Saturday, November 12, 2022

If I Had a Sight and Sound Ballot – My Picks for the 10 (And 100) Greatest Films of All Time


Every ten years, the British film magazine Sight and Sound conducts a poll of prominent critics and academics to determine what are the ‘Greatest Films of All Time.’ It is the most notable and prestigious version of this list, the place where Orson Welles’ Citizen Kane cemented its reputation over the decades as the most commonly cited ‘greatest film,’ and where its dethroning by Alfred Hitchcock’s Vertigo in the 2012 edition became big news (that was a ridiculous result – Citizen Kane is emphatically the better movie). With ten years having passed since the last edition, we’re on the cusp of getting the 2022 version of the list, with results expected in late November.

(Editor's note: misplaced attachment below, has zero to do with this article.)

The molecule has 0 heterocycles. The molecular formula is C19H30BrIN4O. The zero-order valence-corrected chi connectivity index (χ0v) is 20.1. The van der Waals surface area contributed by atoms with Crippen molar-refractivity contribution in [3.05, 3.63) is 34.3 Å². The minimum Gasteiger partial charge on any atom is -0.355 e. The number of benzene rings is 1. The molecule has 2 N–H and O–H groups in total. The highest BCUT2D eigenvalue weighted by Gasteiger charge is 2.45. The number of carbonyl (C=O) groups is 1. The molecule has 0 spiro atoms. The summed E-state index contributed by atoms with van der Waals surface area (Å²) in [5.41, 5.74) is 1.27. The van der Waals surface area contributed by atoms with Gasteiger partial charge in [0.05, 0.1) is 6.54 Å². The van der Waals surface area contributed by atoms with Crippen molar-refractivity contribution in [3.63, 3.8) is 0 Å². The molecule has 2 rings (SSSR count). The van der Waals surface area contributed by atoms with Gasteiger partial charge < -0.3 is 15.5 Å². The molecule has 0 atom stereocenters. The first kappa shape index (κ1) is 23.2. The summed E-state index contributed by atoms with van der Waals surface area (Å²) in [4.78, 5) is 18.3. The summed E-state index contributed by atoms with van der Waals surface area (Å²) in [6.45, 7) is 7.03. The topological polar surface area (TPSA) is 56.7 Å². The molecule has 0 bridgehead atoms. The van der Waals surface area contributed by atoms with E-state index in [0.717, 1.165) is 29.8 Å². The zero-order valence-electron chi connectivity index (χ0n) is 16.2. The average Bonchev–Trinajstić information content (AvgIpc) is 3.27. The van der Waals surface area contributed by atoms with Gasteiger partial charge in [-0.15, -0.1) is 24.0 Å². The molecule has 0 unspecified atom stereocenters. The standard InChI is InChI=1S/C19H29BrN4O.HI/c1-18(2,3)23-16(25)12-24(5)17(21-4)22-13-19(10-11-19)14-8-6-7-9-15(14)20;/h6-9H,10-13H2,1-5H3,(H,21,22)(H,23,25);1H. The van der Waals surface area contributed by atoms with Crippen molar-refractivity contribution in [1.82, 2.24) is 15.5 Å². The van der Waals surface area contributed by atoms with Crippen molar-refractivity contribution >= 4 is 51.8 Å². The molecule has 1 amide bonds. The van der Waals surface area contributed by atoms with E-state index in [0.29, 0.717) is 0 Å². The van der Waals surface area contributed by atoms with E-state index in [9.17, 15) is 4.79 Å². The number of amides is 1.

I haven’t been asked to participate this time – maybe in 2032, with this whole doctorate thing wrapped up, I’ll be in the running! – but I’ve always wanted to take a stab at the intellectual exercise of naming what I think are the ‘greatest films of all time.’ It’s a tough task – very different, I think, from saying what one’s ‘favorite’ films are. That’s relatively easy; everybody has favorite movies, and you only need to justify them by saying how they’ve spoken to you, personally. Identifying the greatest movies ever, in a critical and historical sense, is a different exercise altogether. I don’t think I would have felt remotely qualified to even attempt an answer until relatively recently; but having crossed into my 30s and nearing completion on my PhD in film studies, I think I can provide an answer with a reasonable degree of experience and authority, using the knowledge gathered from a decade as a film academic and two decades as a film critic to try putting my finger on what I would call the ‘best’ movies ever made.